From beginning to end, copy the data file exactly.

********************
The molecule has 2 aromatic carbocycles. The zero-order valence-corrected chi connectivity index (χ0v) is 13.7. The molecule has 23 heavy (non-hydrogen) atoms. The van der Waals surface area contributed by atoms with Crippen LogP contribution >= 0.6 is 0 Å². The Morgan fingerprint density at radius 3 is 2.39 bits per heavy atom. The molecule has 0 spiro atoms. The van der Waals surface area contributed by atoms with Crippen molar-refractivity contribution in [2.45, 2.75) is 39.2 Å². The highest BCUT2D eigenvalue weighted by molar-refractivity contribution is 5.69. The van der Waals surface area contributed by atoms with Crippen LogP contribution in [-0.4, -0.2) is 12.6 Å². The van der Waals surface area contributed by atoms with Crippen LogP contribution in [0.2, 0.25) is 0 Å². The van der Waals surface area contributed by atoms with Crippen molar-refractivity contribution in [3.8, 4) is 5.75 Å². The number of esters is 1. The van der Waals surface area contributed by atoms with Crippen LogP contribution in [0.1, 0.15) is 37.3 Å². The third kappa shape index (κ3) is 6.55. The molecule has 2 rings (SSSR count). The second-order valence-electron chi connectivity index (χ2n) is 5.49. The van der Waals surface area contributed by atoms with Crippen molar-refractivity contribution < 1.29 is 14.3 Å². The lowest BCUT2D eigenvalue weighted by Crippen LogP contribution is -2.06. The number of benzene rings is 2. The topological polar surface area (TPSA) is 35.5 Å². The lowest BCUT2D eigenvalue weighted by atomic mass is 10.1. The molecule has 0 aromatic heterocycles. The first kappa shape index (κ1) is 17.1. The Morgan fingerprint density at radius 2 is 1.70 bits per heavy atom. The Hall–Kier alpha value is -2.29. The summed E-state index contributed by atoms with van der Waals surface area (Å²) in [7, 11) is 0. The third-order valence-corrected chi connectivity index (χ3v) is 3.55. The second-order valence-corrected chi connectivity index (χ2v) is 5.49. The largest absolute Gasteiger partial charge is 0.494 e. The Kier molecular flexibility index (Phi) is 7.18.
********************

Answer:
The molecule has 2 aromatic carbocycles. The zero-order valence-corrected chi connectivity index (χ0v) is 13.7. The molecule has 23 heavy (non-hydrogen) atoms. The van der Waals surface area contributed by atoms with Crippen LogP contribution >= 0.6 is 0 Å². The Morgan fingerprint density at radius 3 is 2.39 bits per heavy atom. The molecule has 0 spiro atoms. The van der Waals surface area contributed by atoms with Crippen molar-refractivity contribution in [2.45, 2.75) is 39.2 Å². The highest BCUT2D eigenvalue weighted by molar-refractivity contribution is 5.69. The van der Waals surface area contributed by atoms with Crippen LogP contribution in [-0.4, -0.2) is 12.6 Å². The van der Waals surface area contributed by atoms with Crippen LogP contribution in [0.2, 0.25) is 0 Å². The van der Waals surface area contributed by atoms with Crippen molar-refractivity contribution in [3.8, 4) is 5.75 Å². The number of esters is 1. The van der Waals surface area contributed by atoms with Crippen LogP contribution in [0.1, 0.15) is 37.3 Å². The third kappa shape index (κ3) is 6.55. The molecule has 2 rings (SSSR count). The second-order valence-electron chi connectivity index (χ2n) is 5.49. The van der Waals surface area contributed by atoms with Crippen molar-refractivity contribution < 1.29 is 14.3 Å². The lowest BCUT2D eigenvalue weighted by Crippen LogP contribution is -2.06. The number of benzene rings is 2. The topological polar surface area (TPSA) is 35.5 Å². The lowest BCUT2D eigenvalue weighted by atomic mass is 10.1. The molecule has 0 aromatic heterocycles. The first kappa shape index (κ1) is 17.1. The Morgan fingerprint density at radius 2 is 1.70 bits per heavy atom. The Hall–Kier alpha value is -2.29. The summed E-state index contributed by atoms with van der Waals surface area (Å²) in [7, 11) is 0. The third-order valence-corrected chi connectivity index (χ3v) is 3.55. The second-order valence-corrected chi connectivity index (χ2v) is 5.49. The largest absolute Gasteiger partial charge is 0.494 e. The Kier molecular flexibility index (Phi) is 7.18.